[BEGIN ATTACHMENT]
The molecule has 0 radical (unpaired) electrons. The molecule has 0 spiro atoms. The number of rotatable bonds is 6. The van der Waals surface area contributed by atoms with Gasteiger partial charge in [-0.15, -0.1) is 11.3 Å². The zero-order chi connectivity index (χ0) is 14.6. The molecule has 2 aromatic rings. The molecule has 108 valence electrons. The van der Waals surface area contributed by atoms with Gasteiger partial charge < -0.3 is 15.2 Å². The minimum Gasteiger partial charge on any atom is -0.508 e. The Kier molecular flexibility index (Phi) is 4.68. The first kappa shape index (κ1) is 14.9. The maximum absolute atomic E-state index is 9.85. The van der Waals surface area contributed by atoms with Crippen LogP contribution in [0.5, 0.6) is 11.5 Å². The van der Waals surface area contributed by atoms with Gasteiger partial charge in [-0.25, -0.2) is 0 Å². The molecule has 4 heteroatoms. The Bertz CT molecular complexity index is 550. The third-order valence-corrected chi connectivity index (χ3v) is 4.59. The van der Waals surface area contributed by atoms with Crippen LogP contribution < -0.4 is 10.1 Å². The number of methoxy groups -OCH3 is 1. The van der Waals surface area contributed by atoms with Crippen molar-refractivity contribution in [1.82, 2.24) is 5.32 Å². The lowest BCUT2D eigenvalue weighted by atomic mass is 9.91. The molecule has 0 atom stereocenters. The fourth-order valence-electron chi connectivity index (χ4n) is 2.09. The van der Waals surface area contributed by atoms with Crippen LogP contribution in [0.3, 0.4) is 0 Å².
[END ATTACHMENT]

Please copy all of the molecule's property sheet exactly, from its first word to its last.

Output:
The molecule has 0 radical (unpaired) electrons. The molecule has 0 spiro atoms. The number of rotatable bonds is 6. The van der Waals surface area contributed by atoms with Gasteiger partial charge in [-0.15, -0.1) is 11.3 Å². The zero-order chi connectivity index (χ0) is 14.6. The molecule has 2 aromatic rings. The molecule has 108 valence electrons. The van der Waals surface area contributed by atoms with Gasteiger partial charge < -0.3 is 15.2 Å². The minimum Gasteiger partial charge on any atom is -0.508 e. The Kier molecular flexibility index (Phi) is 4.68. The first kappa shape index (κ1) is 14.9. The maximum absolute atomic E-state index is 9.85. The van der Waals surface area contributed by atoms with Crippen LogP contribution in [0.5, 0.6) is 11.5 Å². The van der Waals surface area contributed by atoms with Gasteiger partial charge in [-0.25, -0.2) is 0 Å². The molecule has 4 heteroatoms. The Bertz CT molecular complexity index is 550. The third-order valence-corrected chi connectivity index (χ3v) is 4.59. The van der Waals surface area contributed by atoms with Crippen LogP contribution < -0.4 is 10.1 Å². The number of methoxy groups -OCH3 is 1. The van der Waals surface area contributed by atoms with Crippen molar-refractivity contribution in [1.82, 2.24) is 5.32 Å². The lowest BCUT2D eigenvalue weighted by atomic mass is 9.91. The molecule has 0 atom stereocenters. The fourth-order valence-electron chi connectivity index (χ4n) is 2.09. The van der Waals surface area contributed by atoms with Crippen LogP contribution in [0.3, 0.4) is 0 Å².